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Jean-Philippe RAMEAU (1683-1764)
Keyboard Works (Pièces de Clavecin) (1724, 1728)
Virginia Black (piano)
rec. Jacqueline Du Pré Music Building, St Hilda’s College, Oxford; no date given
CRD 3536 [62:42]

I fell in love with this music played on a piano when in the mid-80’s I randomly picked up from the bargain bin in Tower Records on New York’s Lower East Side an EMI Références double LP of Marcel Meyer playing this music on her sonorous, singing Pleyel piano. That was a formative experience, rendering me hopelessly imprinted by both Meyer’s style and the order in which she plays them, so it took an effort on my part to accommodate Virginia Black’s selection, sequencing and very different manner.

The eighteen pieces here are drawn from the Pièces de Clavecin, published in 1724, and from the second volume, Nouvelles Suite de pièces de Clavecin, which appeared in 1728. This is early programme music, presenting a broad range of musical vignettes in thoroughly delightful and inexhaustibly inventive fashion. Of Virginia Black’s dexterity and mastery of her instrument, there is no question and she clearly loves and responds empathetically to the music. In her own words, “This disc features pieces from three of the four suites Rameau wrote for the harpsichord. I have selected these to illustrate Rameau's extraordinary talent in descriptive, innovative and often virtuosic writing, and to show how the piano can enhance the works through singing tone and tonal nuance.”

Be that as it may, by and large, Black is usually much slower than Meyer in nearly every piece and never as percussive or metronomic. Accustomed as I am to the fleet uniformity of Meyer’s way with the music, I do not personally respond as enthusiastically as some might to Black’s more fluid and agogic approach. For instance, I much prefer Meyer’s straightforwardly propulsive delivery of the Rigaudon and the way she plays the repeat pianissimo; in the following Musette, I find Black’s deliberately hesitant fingering of the bagpipe drone too fussy, whereas Meyer gives the riff more impetus and the piece hangs together better. Black’s measured way with Les Tourbillons is nowhere near as exhilarating as Meyer’s headlong rush; in truth, I find it dull. The humour of La Poule, too, is surely more served by Meyer’s maintaining a rigorous pulse, whereas Black pulls the phrasing and tempo about from bar to bar and the depiction loses the requisite mock pomposity of the strutting hen. And thus it goes with virtually every number; I prefer Meyer’s momentum at every turn to Black’s self-conscious application of effects. These are very much questions of personal taste but I can only convey my own response; others may feel very differently and prefer Black’s more interventionist and improvisatory interpretation.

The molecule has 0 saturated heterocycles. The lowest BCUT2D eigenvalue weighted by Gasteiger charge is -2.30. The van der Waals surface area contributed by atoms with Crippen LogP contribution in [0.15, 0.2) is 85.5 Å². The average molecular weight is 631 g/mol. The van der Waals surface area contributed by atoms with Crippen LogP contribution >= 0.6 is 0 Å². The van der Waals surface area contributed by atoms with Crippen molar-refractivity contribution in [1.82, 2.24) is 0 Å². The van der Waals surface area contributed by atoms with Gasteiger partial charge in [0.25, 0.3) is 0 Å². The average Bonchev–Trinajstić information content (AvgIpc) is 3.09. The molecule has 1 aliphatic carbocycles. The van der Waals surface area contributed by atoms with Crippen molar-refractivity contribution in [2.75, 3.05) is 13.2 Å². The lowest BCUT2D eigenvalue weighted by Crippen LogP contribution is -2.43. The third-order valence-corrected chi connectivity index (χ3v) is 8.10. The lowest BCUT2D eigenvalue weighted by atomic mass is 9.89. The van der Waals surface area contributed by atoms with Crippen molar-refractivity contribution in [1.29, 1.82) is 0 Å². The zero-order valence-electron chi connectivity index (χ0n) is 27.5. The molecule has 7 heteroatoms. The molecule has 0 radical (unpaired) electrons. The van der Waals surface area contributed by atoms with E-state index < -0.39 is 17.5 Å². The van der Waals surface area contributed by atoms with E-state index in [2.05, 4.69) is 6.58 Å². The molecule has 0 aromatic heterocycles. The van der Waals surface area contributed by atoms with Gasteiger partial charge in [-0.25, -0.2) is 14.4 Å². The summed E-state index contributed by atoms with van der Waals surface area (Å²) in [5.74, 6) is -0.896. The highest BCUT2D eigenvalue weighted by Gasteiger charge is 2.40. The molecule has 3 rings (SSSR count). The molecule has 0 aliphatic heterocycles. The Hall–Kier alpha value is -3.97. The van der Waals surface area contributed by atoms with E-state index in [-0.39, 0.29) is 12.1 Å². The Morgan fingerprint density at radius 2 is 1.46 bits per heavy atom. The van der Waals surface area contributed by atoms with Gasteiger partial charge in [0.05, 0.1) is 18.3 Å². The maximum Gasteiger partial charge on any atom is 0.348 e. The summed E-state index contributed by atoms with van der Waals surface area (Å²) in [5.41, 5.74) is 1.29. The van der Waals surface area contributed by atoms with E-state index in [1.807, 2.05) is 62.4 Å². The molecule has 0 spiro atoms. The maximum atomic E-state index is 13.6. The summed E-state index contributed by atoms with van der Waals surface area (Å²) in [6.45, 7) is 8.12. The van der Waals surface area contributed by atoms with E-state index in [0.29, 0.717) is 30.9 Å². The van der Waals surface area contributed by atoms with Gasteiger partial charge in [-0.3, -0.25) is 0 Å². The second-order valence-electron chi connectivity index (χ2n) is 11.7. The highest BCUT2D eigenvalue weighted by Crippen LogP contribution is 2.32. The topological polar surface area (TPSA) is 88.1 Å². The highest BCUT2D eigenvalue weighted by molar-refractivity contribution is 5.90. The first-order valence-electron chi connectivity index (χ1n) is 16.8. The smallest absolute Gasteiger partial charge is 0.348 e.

Carefully compiled as this selection is, with due regard for balance and contrast between moods, inevitably I miss a couple of favourite pieces, especially the opening Menuet et rondeau and Allemande of the 1724 E minor Suite; as the disc lasts only just over the hour, I wonder whether a few more titles could not have been included.

No recording date is provided; presumably it was recent. Obviously, the digital sound is far more detailed atmospheric than Meyer’s mono, but for me it is the spirit and execution of the music which count and I find the early 50’s sound in any case very acceptable.

Ralph Moore

1. Les Niais de Sologne
2. Les Soupirs
3. La Joyeuse
4. Les Tendres Plaintes
5. La Follette
6. L'Entretien des Muses
7. Les Tourbillons
8. Les Cyclopes
9. Le Rappel des Oiseaux
10. Deux Rigaudons
11. Musette en Rondeau
12. Tambourin
13. La Poule
14. Les Tricotets
15. L'Egyptienne
16. Fanfarinette
17. La Triomphante
18. Gavotte et Doubles

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